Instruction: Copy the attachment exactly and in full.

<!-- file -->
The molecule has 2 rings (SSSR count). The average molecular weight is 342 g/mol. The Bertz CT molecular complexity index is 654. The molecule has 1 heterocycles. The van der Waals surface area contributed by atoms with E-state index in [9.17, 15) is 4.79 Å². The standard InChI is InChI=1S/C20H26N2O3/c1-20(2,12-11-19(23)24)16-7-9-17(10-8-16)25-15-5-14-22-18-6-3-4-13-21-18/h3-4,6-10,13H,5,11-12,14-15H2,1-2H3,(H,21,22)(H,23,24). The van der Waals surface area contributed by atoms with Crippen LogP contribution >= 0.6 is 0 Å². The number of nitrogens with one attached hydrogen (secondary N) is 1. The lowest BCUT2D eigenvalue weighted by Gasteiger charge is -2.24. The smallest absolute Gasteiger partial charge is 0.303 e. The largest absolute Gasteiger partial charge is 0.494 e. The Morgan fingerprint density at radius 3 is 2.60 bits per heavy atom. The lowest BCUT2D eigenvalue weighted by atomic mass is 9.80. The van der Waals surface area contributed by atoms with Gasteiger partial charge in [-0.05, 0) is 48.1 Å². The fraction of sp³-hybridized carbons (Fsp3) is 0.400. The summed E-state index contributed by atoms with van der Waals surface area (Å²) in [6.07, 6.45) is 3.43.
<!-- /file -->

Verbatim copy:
The molecule has 2 rings (SSSR count). The average molecular weight is 342 g/mol. The Bertz CT molecular complexity index is 654. The molecule has 1 heterocycles. The van der Waals surface area contributed by atoms with E-state index in [9.17, 15) is 4.79 Å². The standard InChI is InChI=1S/C20H26N2O3/c1-20(2,12-11-19(23)24)16-7-9-17(10-8-16)25-15-5-14-22-18-6-3-4-13-21-18/h3-4,6-10,13H,5,11-12,14-15H2,1-2H3,(H,21,22)(H,23,24). The van der Waals surface area contributed by atoms with Crippen LogP contribution >= 0.6 is 0 Å². The number of nitrogens with one attached hydrogen (secondary N) is 1. The lowest BCUT2D eigenvalue weighted by Gasteiger charge is -2.24. The smallest absolute Gasteiger partial charge is 0.303 e. The largest absolute Gasteiger partial charge is 0.494 e. The Morgan fingerprint density at radius 3 is 2.60 bits per heavy atom. The lowest BCUT2D eigenvalue weighted by atomic mass is 9.80. The van der Waals surface area contributed by atoms with Gasteiger partial charge in [-0.05, 0) is 48.1 Å². The fraction of sp³-hybridized carbons (Fsp3) is 0.400. The summed E-state index contributed by atoms with van der Waals surface area (Å²) in [6.07, 6.45) is 3.43.